Farzad and Connie started thinking about building a house five years ago when they were living in Cambridge, England. Farzad was finishing his doctorate in management and Connie was working for a Dutch bank. Their two kids were young, and the couple wanted to settle in Toronto, where Farzad grew up (Connie is from Hong Kong). They imagined a house that was minimalist but kid-friendly, environmentally conscious but not visibly so, and most importantly, adaptable. They hired the architect Paul Raff, and the resulting space, on a leafy street near Yonge and Eglinton, feels like a swanky yoga studio minus the mirrored walls. The kitchen is flanked by two identically sized spaces, which can be used interchangeably, as the living room or dining room—Farzad and Connie sometimes swap the two by season, eating next to the big backyard window in summer and cozying up by the same window to read in winter. The basement is kitted out with a kitchen in case their kids boomerang in their 20s and want their own space. And although the main level of the house is, right now, perfectly suited to family life, it was designed to be converted into a one-level retirement suite in the future, with Farzad’s office becoming a master bedroom and the entryway powder room becoming an ensuite.
Alan Hanlon and Andy Body rarely entertain at home. They prefer socializing at the Ritz-Carlton or La Société, and reserve invitations to their 1,800-square-foot Rosedale condo for the closest of friends—who are given an unforgettable lesson in gracious living. Now retired, Body spent his career as a choreographer and as a television director with the CBC. Hanlon worked for Rothmans, building its corporate art collection and organizing travelling exhibits for galleries like the AGO. The two of them have mixed and mingled with some of the most influential talents and talked-about people of the 20th century—Andy Warhol, Pierre Trudeau, Liza Minnelli—while travelling the world. Their home is an intensely personal reflection of their 51 years together. They can effortlessly recall the backstory of every painting, rug or chair. They’re both around 80, but the tales they tell make them seem like mischievous teenagers. Standing in front of a small etching, Body lowers his voice to a whisper. “I almost never show this to people. They think it’s just a sketch. They say, ‘Nice drawing.’ ” Turns out it’s a Rembrandt.
In real estate, as in love, there are homes that you have a fleeting crush on, ones that you want to have a family with, and others that are just so out-of-your-league gorgeous they become the stuff of fantasies. Such is the case with 87 Highland Crescent, which I’ve loved from afar for years and which is now on the market. Am I going to be placing an offer? Given an asking price of $6.85 million, I’m afraid my feelings will have to go forever unrequited: with Canada’s maximum 25-year mortgage terms, even if I (miraculously) had a 10 per cent down payment, and borrowed the $6.2 million balance, every month I would have to give the bank about $37,000 (assuming a reasonable interest rate of 5.24 per cent per year). $37,000. A month. That’s more than my yearly take home pay. The only way I could swing that would be to invent a time machine, go back about 10 years, and tell my teenage self all about Facebook so I could scoop Mark Zuckerberg. Anyway, the house actually appeared on the market two years ago at a higher price — $7.995 million — so whichever gazillionaire buys it can sleep easy on his mountain of money knowing he got a relative deal. David Bowie is rumoured to be a fan of the home’s architecture, so maybe he’ll snag it for Iman. Sigh, below is why I love it so much.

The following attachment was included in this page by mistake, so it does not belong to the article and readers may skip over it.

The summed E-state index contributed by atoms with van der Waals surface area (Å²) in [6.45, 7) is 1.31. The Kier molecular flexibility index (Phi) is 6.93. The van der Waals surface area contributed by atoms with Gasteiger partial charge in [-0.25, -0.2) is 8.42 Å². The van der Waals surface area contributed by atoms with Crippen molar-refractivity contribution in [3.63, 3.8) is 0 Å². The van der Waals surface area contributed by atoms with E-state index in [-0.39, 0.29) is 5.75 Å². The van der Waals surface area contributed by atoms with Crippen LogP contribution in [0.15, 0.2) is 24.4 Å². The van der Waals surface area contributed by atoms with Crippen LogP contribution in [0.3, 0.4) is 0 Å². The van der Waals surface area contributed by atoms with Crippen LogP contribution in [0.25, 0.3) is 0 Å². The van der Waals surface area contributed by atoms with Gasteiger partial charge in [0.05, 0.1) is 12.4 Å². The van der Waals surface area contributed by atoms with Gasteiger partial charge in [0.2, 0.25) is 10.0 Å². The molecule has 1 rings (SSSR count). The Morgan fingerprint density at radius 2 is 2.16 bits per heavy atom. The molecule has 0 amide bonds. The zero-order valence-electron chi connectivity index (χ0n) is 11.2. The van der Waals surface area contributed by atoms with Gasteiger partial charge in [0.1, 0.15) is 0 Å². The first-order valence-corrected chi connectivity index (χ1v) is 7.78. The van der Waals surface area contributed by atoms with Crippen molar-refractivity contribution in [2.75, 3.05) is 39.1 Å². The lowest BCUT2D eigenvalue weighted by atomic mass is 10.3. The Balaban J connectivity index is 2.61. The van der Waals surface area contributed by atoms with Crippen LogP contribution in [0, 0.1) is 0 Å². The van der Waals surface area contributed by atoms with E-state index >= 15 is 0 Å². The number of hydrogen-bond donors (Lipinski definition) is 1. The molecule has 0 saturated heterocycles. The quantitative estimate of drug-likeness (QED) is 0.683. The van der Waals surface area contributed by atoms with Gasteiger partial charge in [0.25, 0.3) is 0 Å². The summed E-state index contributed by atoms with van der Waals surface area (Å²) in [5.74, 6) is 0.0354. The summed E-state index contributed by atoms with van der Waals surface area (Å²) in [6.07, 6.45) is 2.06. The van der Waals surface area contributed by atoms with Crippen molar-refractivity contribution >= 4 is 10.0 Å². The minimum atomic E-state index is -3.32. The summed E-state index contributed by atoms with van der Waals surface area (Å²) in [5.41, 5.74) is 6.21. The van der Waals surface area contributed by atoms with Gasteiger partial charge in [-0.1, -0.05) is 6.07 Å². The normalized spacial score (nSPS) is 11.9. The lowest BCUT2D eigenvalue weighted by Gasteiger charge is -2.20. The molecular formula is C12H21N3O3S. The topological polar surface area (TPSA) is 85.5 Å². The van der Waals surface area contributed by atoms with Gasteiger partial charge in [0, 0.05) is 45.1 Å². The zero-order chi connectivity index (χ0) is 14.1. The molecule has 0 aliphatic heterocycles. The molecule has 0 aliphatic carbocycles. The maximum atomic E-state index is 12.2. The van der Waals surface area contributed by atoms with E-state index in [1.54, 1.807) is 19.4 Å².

It’s always a little dubious when a favourite indie restaurant decides to expand with a second dining room — a bit like when a film studio announces a sequel to a great stand alone movie. Did the world really need a Grease 2? How about The Return of Jafar? So it was with a bit of trepidation that I went to visit Hoof Raw Bar, a fish-focused offshoot of Toronto’s beloved charcuterie shrine, the Black Hoof. (True, there’s already the Hoof Cocktail Bar across the road, but as it doesn’t have a full dinner menu, I’m thinking of that more like a prequel — a genre that has it own weird baggage and expectations.) Anyway, here’s my comparison of the Black Hoof and Hoof Raw Bar.
The first time I went to the Black Hoof two summers ago, it was a Thursday night and the room was so packed that my friend and I had to wait for an hour to get seats at the bar. We didn’t start eating until well after nine, but even then, more and more people were arriving at the door. There was never an empty chair, and the room was roaring with diners raving about the beef tongue sandwich and pork carnitas tacos.
When I’m looking for a piece of fantasy real estate, I usually don’t go for detached, suburban (albeit in a very Dwell magazine sort of way) homes that sit north of the 401 (which, for people who don’t live in Toronto, is a bit like living on the moon). But when I saw 20A Senlac Rd. on Torontolife.com today, I made that soft, sad whimpering noise that I make when I’m thinking “damn, I’m poor and I wish I weren’t.” With an asking price of $1.7 million, it would take me over 40 years to save up a 10 per cent down payment, and then the rest of eternity to pay back the mortgage. If I had kids, I would especially long to live here. True, me having little ones is as much of a stretch as ever being able to afford this house, but whatever paternal feelings I have were stirred by the ravine setting and the perfectly decked out little nursery. Sigh, here’s how I’ll never decorate the house for the kids I’ll never have.
The Place: The four bedroom prefab was designed by celebrated American architect Ray Kappe — who has, incidentally, been featured by Dwell magazine.